Diffuse intrinsic pontine gliomas (DIPGs) are deadly tumors comprising 10-15% of all childhood central nervous system (CNS) cancers. Standard treatment consists of focal radiation which results in only transient response. Given the increasing promise of immunotherapy, there have been ongoing genomic and proteomic efforts to identify robust, tumor specific antigens to serve as immunotherapy targets.
Here, we explore Wilms’ tumor protein (WT1) as a tumor associated antigen in DIPG and potential oncogenic role of WT1 in tumorigenesis and progression of this intractable disease. DIPGs have recently been classified into genomic subtypes based on histone variants with the lysine to methionine mutation on position 27 of histone tails (K27M). Intriguingly, WT1 expression was found to be highly correlated with oncohistone variants and was specifically associated with oncohistone H3.3. WT1 expression was absent in all adjacent normal tissues, increasing its potential as a suitable immunotherapeutic target. Our in-vitro and in-vivo investigation on the effects of WT1 overexpression in human DIPG cells and murine models generated from orthotopic injections of these cells suggested WT1 as an oncogene in DIPGs. Our data are the first indication of WT1 association with DIPGs with specific upregulation in those harboring oncohistone H3.3 and demonstrating an oncogenic role in DIPGs. Our results have the potential to accelerate the discovery of novel therapeutic interventions for children diagnosed with DIPG.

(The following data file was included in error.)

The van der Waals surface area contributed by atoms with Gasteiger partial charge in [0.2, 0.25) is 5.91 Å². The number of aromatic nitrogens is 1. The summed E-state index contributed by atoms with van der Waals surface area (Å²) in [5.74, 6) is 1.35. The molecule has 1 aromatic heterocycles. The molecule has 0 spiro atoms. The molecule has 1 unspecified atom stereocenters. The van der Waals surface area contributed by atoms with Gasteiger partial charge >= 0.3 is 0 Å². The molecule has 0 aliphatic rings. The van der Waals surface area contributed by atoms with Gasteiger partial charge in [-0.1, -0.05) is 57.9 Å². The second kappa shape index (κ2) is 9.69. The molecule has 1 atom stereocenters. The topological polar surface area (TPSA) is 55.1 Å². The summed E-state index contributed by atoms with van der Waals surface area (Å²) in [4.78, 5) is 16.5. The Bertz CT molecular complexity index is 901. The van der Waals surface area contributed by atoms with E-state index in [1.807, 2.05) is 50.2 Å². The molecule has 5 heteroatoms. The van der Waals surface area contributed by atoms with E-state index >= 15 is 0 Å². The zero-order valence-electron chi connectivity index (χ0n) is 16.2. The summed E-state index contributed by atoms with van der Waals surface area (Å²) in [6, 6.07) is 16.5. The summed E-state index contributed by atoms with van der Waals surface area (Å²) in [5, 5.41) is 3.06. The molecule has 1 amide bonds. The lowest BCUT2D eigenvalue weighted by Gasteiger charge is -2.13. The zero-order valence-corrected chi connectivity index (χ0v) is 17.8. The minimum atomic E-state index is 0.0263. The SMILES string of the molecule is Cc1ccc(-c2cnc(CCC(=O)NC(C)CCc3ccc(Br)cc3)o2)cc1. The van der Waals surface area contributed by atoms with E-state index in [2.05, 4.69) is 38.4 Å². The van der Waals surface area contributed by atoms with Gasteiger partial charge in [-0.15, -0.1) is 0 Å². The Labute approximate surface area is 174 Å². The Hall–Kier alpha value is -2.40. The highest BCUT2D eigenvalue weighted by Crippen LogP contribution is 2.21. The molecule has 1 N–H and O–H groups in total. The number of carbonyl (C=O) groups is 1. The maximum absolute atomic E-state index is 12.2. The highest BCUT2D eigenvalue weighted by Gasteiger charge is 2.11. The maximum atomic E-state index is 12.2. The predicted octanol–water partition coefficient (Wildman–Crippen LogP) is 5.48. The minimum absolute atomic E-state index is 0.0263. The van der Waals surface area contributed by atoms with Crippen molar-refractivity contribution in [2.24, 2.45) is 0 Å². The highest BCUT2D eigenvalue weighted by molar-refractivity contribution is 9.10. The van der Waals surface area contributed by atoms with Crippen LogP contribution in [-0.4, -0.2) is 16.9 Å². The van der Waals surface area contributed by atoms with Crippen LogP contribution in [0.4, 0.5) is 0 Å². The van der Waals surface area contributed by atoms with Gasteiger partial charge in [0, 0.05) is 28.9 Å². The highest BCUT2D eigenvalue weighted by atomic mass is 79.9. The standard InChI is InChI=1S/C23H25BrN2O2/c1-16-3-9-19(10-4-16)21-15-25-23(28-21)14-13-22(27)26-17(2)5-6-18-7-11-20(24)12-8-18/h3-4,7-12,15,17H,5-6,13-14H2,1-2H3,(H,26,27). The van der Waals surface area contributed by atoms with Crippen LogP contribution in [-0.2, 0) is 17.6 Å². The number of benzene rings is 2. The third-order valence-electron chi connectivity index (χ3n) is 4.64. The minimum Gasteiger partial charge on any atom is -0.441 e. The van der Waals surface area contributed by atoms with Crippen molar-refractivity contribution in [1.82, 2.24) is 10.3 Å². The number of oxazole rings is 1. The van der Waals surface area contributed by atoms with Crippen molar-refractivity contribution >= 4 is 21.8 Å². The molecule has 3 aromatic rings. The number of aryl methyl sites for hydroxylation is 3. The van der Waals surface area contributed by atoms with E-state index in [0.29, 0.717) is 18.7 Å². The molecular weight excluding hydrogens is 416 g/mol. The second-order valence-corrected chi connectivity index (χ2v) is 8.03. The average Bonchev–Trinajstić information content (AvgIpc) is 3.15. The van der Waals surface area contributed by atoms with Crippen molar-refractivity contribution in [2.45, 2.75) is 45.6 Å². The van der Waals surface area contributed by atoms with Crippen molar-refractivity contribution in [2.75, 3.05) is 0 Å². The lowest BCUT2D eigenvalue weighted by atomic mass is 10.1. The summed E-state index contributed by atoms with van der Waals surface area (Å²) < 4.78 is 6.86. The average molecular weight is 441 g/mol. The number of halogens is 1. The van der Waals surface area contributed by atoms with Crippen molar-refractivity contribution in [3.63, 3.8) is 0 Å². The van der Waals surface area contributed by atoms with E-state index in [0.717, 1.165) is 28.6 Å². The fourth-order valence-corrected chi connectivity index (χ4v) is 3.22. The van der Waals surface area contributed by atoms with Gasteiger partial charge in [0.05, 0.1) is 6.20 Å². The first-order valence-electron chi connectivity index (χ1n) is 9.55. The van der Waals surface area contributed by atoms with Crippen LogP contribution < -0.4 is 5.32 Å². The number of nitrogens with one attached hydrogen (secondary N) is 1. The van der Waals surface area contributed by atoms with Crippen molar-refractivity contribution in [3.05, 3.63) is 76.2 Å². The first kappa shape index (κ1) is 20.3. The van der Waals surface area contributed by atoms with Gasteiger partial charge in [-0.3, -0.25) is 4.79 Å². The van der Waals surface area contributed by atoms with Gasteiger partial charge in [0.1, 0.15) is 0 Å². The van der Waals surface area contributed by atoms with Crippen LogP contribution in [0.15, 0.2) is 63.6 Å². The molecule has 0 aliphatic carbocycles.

|Advisor:||Nazarian, Javad, Vilain, Eric|
|Commitee:||Tzatsos, Alexandros, Cruz, Conrad|
|School:||The George Washington University|
|School Location:||United States -- District of Columbia|
|Source:||DAI-B 82/3(E), Dissertation Abstracts International|
|Keywords:||Diffuse intrinsic pontine gliomas, Tumor specific antigens, Childhood central nervous system|
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